Why do we say that somebody or something “rubs me up the wrong way”? How is that statement so evocative, so easy to understand?
We all know touch is important, but NPR did a fascinating interview with a neuroscientist about why touch is vital for our survival – and why some touch can irritate you, while others can soothe. (apparently, there is an ideal speed, people).
A few things I found very interesting: “Touch is so central to our humanity that it’s hard to even imagine [life without] it. For example, if a child is born blind, they can grow up and have a completely full and normal life. They will be cognitively normal, psychiatrically normal and not have profound problems — the same if a child is born deaf. However, if a child is born into a situation, like a Kurd in Romanian orphanages in the 1980s and ’90s, where social touch is deprived because there are not enough caregivers around, then that child will develop terrible psychiatric problems, attachment disorders, mood disorders, and also physical problems — problems with the digestive system and immune system, higher incidences of diabetes. And, amazingly, these problems are not just problems of childhood, but persist throughout life.”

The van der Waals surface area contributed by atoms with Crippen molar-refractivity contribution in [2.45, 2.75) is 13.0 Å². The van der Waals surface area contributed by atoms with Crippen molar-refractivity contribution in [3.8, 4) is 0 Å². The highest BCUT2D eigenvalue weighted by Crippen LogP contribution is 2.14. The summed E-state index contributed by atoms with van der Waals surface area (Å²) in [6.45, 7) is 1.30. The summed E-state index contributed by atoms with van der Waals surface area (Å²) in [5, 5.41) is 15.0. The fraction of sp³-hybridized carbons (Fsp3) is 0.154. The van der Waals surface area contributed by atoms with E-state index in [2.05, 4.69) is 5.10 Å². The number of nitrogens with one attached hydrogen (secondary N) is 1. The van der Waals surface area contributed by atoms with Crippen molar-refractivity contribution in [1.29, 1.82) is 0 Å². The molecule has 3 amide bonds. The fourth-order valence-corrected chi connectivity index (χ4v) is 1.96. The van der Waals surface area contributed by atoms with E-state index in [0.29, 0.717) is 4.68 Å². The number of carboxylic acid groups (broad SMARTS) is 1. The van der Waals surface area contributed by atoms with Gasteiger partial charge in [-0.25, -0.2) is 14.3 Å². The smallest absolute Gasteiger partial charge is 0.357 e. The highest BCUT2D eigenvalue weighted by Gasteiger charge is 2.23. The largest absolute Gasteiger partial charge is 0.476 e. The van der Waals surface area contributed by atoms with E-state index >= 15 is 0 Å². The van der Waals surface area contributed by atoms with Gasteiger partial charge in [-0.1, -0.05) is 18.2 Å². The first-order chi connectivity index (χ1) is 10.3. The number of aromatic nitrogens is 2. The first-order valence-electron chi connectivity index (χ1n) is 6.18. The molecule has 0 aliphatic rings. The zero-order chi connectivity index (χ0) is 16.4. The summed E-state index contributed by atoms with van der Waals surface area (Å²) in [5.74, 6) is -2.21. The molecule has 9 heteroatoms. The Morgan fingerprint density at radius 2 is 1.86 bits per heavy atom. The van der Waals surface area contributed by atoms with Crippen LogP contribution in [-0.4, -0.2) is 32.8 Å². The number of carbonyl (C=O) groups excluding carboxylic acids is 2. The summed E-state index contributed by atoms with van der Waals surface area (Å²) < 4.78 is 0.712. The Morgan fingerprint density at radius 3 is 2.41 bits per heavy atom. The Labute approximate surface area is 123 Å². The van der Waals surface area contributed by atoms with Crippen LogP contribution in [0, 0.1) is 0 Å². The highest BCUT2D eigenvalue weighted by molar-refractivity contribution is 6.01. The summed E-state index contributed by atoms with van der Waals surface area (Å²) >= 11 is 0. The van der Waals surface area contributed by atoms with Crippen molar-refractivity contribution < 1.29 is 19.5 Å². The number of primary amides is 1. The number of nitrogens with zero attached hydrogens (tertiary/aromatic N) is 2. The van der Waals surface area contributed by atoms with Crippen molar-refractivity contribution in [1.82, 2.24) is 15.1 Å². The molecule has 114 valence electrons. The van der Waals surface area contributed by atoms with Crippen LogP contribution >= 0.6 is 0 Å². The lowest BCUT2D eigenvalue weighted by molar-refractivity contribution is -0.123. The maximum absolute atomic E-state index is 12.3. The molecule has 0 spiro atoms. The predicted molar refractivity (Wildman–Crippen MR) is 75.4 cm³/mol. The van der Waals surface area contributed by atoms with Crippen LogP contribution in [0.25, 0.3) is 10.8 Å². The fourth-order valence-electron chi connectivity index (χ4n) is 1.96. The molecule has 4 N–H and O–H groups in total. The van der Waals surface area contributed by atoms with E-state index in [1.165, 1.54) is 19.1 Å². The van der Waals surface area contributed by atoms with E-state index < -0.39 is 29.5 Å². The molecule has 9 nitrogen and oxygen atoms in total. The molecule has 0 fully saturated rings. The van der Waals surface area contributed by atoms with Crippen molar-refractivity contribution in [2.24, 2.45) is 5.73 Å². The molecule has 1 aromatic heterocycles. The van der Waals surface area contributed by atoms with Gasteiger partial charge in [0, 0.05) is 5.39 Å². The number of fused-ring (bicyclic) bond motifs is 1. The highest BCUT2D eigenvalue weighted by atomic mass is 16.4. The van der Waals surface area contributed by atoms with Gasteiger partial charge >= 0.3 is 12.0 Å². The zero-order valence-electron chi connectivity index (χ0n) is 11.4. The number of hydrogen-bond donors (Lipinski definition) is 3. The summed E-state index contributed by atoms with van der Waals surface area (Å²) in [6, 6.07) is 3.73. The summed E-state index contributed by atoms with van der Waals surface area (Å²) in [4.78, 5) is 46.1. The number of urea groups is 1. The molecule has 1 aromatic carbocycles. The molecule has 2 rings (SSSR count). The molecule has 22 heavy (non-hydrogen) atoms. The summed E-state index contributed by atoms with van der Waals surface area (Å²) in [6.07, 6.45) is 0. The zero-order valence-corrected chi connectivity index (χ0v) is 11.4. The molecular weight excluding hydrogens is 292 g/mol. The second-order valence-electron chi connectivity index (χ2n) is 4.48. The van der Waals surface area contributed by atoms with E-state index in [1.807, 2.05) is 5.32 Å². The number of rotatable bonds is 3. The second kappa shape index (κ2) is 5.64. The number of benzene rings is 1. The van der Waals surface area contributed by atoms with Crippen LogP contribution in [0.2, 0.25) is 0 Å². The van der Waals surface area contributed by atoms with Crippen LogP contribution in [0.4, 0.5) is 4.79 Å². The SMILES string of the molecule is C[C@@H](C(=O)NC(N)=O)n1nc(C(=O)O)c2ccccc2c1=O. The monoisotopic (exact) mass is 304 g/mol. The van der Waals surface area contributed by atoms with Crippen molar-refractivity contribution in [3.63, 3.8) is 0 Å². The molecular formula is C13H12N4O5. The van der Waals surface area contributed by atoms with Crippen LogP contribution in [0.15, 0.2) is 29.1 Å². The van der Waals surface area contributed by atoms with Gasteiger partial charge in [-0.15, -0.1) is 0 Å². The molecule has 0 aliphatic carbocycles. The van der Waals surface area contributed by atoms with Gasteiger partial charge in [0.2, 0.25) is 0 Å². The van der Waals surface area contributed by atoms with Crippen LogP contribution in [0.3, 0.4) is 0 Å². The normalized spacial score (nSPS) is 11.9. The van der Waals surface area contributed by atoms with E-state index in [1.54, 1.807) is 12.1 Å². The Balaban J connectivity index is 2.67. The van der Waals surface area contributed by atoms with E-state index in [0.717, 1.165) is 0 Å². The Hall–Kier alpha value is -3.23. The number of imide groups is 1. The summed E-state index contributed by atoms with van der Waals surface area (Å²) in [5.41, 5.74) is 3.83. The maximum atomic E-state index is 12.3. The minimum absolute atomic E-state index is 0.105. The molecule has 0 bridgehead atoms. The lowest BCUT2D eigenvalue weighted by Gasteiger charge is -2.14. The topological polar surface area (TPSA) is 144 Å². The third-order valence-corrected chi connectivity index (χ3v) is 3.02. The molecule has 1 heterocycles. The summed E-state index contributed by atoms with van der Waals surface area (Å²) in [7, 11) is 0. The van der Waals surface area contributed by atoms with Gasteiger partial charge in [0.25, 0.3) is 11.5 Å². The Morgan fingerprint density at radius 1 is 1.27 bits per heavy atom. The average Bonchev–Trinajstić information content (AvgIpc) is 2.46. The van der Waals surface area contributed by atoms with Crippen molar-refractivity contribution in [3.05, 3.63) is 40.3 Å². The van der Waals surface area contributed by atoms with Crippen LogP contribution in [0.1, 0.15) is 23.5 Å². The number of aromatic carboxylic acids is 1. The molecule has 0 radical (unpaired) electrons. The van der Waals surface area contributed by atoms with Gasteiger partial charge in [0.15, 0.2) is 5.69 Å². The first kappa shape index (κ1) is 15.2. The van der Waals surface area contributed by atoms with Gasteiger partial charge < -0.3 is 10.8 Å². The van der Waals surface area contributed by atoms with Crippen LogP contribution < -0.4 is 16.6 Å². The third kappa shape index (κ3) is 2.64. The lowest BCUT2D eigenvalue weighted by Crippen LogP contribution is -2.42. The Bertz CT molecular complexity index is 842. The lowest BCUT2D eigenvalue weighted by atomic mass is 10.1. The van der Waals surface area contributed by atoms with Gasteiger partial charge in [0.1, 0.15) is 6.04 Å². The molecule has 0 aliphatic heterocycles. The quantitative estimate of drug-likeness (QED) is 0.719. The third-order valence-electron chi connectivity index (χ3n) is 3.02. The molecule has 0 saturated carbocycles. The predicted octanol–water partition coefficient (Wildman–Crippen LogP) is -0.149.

And on the link between depression and pain: “…emotional pain centers are richly interconnected with regions of our brain having to do with cognition and anxiety and anticipation. So this is why many people who suffer from chronic pain can get partial relief from anti-anxiety medication. It’s not that the anti-anxiety medication directly affects pain-perception — what it does is it breaks this horrible positive feedback loop between anxiety and chronic pain. So if you have chronic pain, then you become anxious about, “When is it going to stop? When is it going to recur?” And that anxiety seems to trigger more chronic pain. If you can interrupt that … then often times that can bring at least partial pain relief.”
As Diana Ross sang, “Reach out and touch somebody’s hand….”